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When imagining a spice mixture renowned for bold flavors, Ethiopian cuisine may not come immediately to mind. Berbere, a zesty hodgepodge of Ethiopian spices, however, is one of the spiciest mixtures of herbs used in cooking. Though the ingredients used in the mixture can vary, they typically include cloves, rue berries, ginger, allspice, chili peppers, coriander, and ajwain.
Also known as red pepper paste or spice paste, berbere is typically prepared as a gummy composite. Depending on the chef or kitchen, individual recipes of berbere can be quite different. Some chefs prefer fenugreek in their spice blend. Others may add sea salt, cumin, nutmeg, black pepper, turmeric, thyme, or cardamom. Two less commonly used ingredients include long pepper and Aframomum corrorima.
Hot and spicy, this Ethiopian blend is frequently used in a traditional stew known as a wat. Also known as a wot, this thick onion-based meal may contain any variety of meats, including beef, chicken, goat, or lamb. Vegetarian varieties are also made; wot can be made from lentils or split peas as well.
While frying food, Ethiopian cooks often rely on a spicy coating. This coating is typically made from berbere paste. Middle Eastern and African chefs rely heavily on this seasoning for meals such as sautéed tibs or marinated kitfo. Breakfast foods, such as chechebsa pancakes, may be prepared with the paste. Butters and other cooking ingredients can be flavored with the spice mixture as well.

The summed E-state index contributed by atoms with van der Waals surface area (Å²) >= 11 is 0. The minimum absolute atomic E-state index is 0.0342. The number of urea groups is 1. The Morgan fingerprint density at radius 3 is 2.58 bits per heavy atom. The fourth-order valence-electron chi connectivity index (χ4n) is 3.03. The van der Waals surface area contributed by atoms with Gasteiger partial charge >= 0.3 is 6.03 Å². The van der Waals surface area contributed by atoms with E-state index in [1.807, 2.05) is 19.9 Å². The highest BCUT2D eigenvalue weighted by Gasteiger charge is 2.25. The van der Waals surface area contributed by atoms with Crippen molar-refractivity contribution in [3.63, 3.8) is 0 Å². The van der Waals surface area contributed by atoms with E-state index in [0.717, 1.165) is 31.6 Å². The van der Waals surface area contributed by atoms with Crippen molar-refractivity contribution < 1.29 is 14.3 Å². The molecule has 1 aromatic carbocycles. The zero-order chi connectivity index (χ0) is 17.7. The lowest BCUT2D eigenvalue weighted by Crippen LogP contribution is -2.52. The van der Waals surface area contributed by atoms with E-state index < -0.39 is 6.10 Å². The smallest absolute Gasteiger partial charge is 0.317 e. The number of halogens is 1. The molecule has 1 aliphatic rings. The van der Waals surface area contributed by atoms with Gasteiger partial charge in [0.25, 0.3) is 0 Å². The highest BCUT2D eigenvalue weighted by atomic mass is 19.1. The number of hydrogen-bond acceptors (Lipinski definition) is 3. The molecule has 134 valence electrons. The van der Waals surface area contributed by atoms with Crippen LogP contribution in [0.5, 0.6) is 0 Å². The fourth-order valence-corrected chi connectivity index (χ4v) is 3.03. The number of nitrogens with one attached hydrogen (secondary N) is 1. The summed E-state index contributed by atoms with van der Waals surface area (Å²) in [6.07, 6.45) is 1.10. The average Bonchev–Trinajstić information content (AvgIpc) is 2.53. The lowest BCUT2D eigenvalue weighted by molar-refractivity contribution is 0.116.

This special herbal blend is considered to be similar to the Indian spice mixture known as masala. Spices used in masala range from garlic and onions to cloves and ginger. Like berbere, masala varies by cook and kitchen, depending on what is being made and the preferences of the chef.
Another similar spicy blend similar to berbere is known as mitmita. This exotic blend contains some of the typical berbere ingredients, such as chili peppers and ginger. The burnt orange powder also often contains spices such as cloves, cumin, cardamom seed, cinnamon, and salt. The seasoning is frequently used to add flavor to beans, beef, and other foods.
In addition to Ethiopia, the blend is also heavily used in Eritrea. Injera pancakes of the country commonly call for the ingredients. Savory vegetable meals like tsebhi birsen and chicken dishes such as tsebhi derho also use the mixture.
To make berbere, lightly toast the herbs desired over low heat. Once cool, grind up the mixed herbs. Store in an airtight container in a cool, dry place.